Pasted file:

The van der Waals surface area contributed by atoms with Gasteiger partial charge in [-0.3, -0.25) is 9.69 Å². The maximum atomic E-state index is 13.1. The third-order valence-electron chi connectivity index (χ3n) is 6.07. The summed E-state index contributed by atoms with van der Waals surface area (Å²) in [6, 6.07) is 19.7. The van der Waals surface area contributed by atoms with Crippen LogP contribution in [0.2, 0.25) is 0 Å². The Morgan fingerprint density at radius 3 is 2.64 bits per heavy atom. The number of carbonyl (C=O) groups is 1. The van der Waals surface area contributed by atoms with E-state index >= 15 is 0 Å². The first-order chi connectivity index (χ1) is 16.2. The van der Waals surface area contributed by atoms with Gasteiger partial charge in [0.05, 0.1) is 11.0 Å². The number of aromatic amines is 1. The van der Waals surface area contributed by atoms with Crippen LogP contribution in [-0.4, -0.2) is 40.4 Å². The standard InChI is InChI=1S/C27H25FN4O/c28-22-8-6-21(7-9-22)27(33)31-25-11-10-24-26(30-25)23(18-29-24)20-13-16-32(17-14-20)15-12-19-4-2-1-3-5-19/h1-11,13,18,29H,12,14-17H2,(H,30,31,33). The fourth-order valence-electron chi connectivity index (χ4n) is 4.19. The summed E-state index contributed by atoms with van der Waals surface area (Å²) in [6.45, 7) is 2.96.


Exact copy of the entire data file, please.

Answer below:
The van der Waals surface area contributed by atoms with Gasteiger partial charge in [-0.3, -0.25) is 9.69 Å². The maximum atomic E-state index is 13.1. The third-order valence-electron chi connectivity index (χ3n) is 6.07. The summed E-state index contributed by atoms with van der Waals surface area (Å²) in [6, 6.07) is 19.7. The van der Waals surface area contributed by atoms with Crippen LogP contribution in [0.2, 0.25) is 0 Å². The Morgan fingerprint density at radius 3 is 2.64 bits per heavy atom. The number of carbonyl (C=O) groups is 1. The van der Waals surface area contributed by atoms with E-state index >= 15 is 0 Å². The first-order chi connectivity index (χ1) is 16.2. The van der Waals surface area contributed by atoms with Gasteiger partial charge in [0.05, 0.1) is 11.0 Å². The number of aromatic amines is 1. The van der Waals surface area contributed by atoms with Crippen LogP contribution in [-0.4, -0.2) is 40.4 Å². The standard InChI is InChI=1S/C27H25FN4O/c28-22-8-6-21(7-9-22)27(33)31-25-11-10-24-26(30-25)23(18-29-24)20-13-16-32(17-14-20)15-12-19-4-2-1-3-5-19/h1-11,13,18,29H,12,14-17H2,(H,30,31,33). The fourth-order valence-electron chi connectivity index (χ4n) is 4.19. The summed E-state index contributed by atoms with van der Waals surface area (Å²) in [6.45, 7) is 2.96.